You’ve heard of boiling, mashing, and frying potatoes, but what about chitting? This process doesn’t explain how you cook your spuds but rather refers to pre-sprouting before planting. Chitting isn’t necessary, but it does make sense in certain instances.

Since chitting helps your potatoes get a jump-start on producing lush, green growth, it’s a helpful process in areas with a short growing season. If you live in zone three or even zone four, getting your potatoes in the ground with a few weeks of growth beneath them can be the difference between a worthwhile and lackluster harvest.

So, what does chitting involve? Wait until a few weeks before you plan to plant your potatoes outside, then gather the potatoes you’re starting with. These can be tubers selected as seed potatoes or organic potatoes you’ve bought from the grocery store. Place the potatoes in a single layer in a warm, dark area—a kitchen cupboard or cardboard box in a bedroom often works well. Within a week or two, you should see sprouts beginning to form. Move the potatoes somewhere with bright light for a few weeks. Once the sprouts are an inch long, you can cut your potatoes and plant them.

If all this sounds like a lot of work, feel free to skip pre-sprouting. In most areas, potatoes will grow well if you plant them straight into the ground.

Plant at the Proper Spacing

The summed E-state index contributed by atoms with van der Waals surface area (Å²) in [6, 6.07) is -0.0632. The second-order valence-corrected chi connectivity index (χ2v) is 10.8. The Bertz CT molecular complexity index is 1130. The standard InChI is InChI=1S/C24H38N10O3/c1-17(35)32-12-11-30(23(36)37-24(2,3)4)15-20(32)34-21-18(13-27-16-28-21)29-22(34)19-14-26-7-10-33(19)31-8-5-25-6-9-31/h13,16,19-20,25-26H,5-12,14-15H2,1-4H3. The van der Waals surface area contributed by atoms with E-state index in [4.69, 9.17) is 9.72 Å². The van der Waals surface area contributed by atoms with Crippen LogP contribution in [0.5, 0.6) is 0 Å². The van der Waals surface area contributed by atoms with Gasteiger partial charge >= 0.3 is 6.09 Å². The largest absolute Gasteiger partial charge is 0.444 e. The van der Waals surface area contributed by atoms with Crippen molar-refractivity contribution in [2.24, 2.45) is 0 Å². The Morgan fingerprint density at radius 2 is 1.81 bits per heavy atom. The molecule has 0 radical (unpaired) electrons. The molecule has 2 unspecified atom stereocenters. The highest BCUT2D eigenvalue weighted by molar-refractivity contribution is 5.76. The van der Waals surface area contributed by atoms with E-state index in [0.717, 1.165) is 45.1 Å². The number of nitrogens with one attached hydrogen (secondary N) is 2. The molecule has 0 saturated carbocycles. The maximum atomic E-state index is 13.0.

Close-up of potatoes planting in soil in the garden. There is a trench dug in the soil and several potatoes have already been planted. Potato tubers are round in shape with thin light brown skin and a few sprouted pale green sprouts.
Optimal potato spacing ensures healthy growth and maximum yield.

Like all plants, potatoes grow best when spaced the proper distance apart. Planting them too close together limits each plant’s yield and increases the likelihood of fungal diseases. Spacing potatoes too far apart won’t always negatively impact the plants, but it will increase weed pressure and fail to make the most of your gardening space.

Most potatoes grow best when spaced 12-15 inches apart. This spacing allows each plant to obtain the water and nutrients it needs to grow and also ensures the plants have enough room to produce leaves, underground stolons, and starchy tubers. If you’re planting multiple rows of potatoes, make sure to leave two to three feet between the rows.

If you’re growing your potato in a five-gallon bucket, plant only one seed potato piece per bucket. It’s better to have one healthy plant than two scraggly ones.

Plant Your Potatoes at the Right Depth

Close-up of potato tubers planted in holes in the soil in a sunny garden. These potatoes are round in shape, with thin, pale brown skin. Each hole contains granular white fertilizer.
Planting depth varies based on method and potato type.

There isn’t one correct planting depth for potatoes. The ideal depth depends on your planting method, the type of potato you’re planting, and whether or not you plan to hill your potatoes.

You don’t have to plant your potatoes very deep if you’re planting in a grow bag or bucket. That’s because you can easily add more soil on top of your plants as they grow. I recommend filling your bucket or bag halfway with soil and then planting the potatoes one or two inches deep. As the plants grow, adding soil to cover them can encourage them to produce more tubers.